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June 12, 2014

IDEXX workers using Portland Startup Weekend as training tool

Portland's third Startup Weekend begins this Friday, and it's just not for aspiring entrepreneurs looking to get their feet wet. It can also be a training tool for established companies seeking to inspire the entrepreneurial spirit in their employees.

That's why IDEXX Laboratories is expected to send at least 10 of its employees to participate in this weekend's event, which is helping kick off the inaugural Maine Startup and Create Week, a week-long conference celebrating the state's budding startup culture.

Todd Paige, a marketing manager at IDEXX, told Mainebiz that his company is supportive of any training opportunities that will help its employees hone their entrepreneurial skills, which is why he sees Portland Startup Weekend as a good fit.

"You can learn about ways to bring ideas to market in a more efficient way," he said. "If that's happening within IDEXX, that ultimately helps them do their job better."

The forthcoming Portland Startup Weekend, which will be held at Peloton Labs on Congress Street, is expected to attract around 50-60 participants seeking to learn what it takes to transform an idea into a functional business plan — in just 48 hours. The event is is among more than 1,500 startup weekends that have been held across the world.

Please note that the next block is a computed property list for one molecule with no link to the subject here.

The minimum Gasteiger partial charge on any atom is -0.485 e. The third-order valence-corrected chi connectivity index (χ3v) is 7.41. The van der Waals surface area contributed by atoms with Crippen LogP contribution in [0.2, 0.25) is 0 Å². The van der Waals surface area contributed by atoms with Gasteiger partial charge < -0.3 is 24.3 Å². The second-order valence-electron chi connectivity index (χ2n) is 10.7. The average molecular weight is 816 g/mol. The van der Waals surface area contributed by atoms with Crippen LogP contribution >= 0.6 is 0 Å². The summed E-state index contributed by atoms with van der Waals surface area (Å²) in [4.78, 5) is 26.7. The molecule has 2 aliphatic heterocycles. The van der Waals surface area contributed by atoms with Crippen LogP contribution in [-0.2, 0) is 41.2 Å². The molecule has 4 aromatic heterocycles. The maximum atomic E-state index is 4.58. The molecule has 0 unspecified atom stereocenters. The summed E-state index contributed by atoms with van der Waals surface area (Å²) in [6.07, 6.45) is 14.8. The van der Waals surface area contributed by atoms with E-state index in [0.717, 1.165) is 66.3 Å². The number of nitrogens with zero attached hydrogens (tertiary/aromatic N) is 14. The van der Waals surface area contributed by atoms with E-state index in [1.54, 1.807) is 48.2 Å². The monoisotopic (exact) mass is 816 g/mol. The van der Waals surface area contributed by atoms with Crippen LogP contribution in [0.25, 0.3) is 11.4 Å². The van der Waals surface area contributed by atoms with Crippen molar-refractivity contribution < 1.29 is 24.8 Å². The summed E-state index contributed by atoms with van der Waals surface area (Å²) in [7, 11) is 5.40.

After participants engage in a lightning round of pitches and form teams around the ideas that stick on Friday, they will spend the next two days researching, fine-tuning and developing their ideas for potential, new startups, organizer Liz Trice told Mainebiz. The weekend will end with the teams making four-minute pitches to judges on Sunday night at the Portland Public Library.

"What I like is that it encourages creativity and teamwork," said Trice, owner of Peloton Labs, where most of the events will be held. "It removes a lot of the barriers for pursuing a business idea because you're not distracted by self-doubt and other distractions in your life. What's exciting is how far you can get when you remove those questions and doubts."

The city's first-ever Startup Weekend, which was held in March 2013, helped sprout at least three actual startups, including bizzieMe and Buoy Local, whose founder will speak on Friday.

But it's also attracting employees from at least one established company seeking to use Startup Weekend as a training opportunity.

Alice Ruvain, a copywriter in IDEXX's marketing and communications department, told Mainebiz she approached her manager with the idea of her participating in Portland Startup Weekend for exactly that reason. She said her employer is covering the event's registration costs because the company's core values include innovation and entrepreneurship.

"The idea of putting an idea out on a table and working with a team of people with different skill sets would be a good way to reinforce the creative aspect of the work that I do and the collaborative approach to working the company is trying to foster," she said, noting that her company encourages collaboration among different departments. She added, "The hope is we'll be able to find the people we need to work with and work with them directly, breaking down the barriers to progress."

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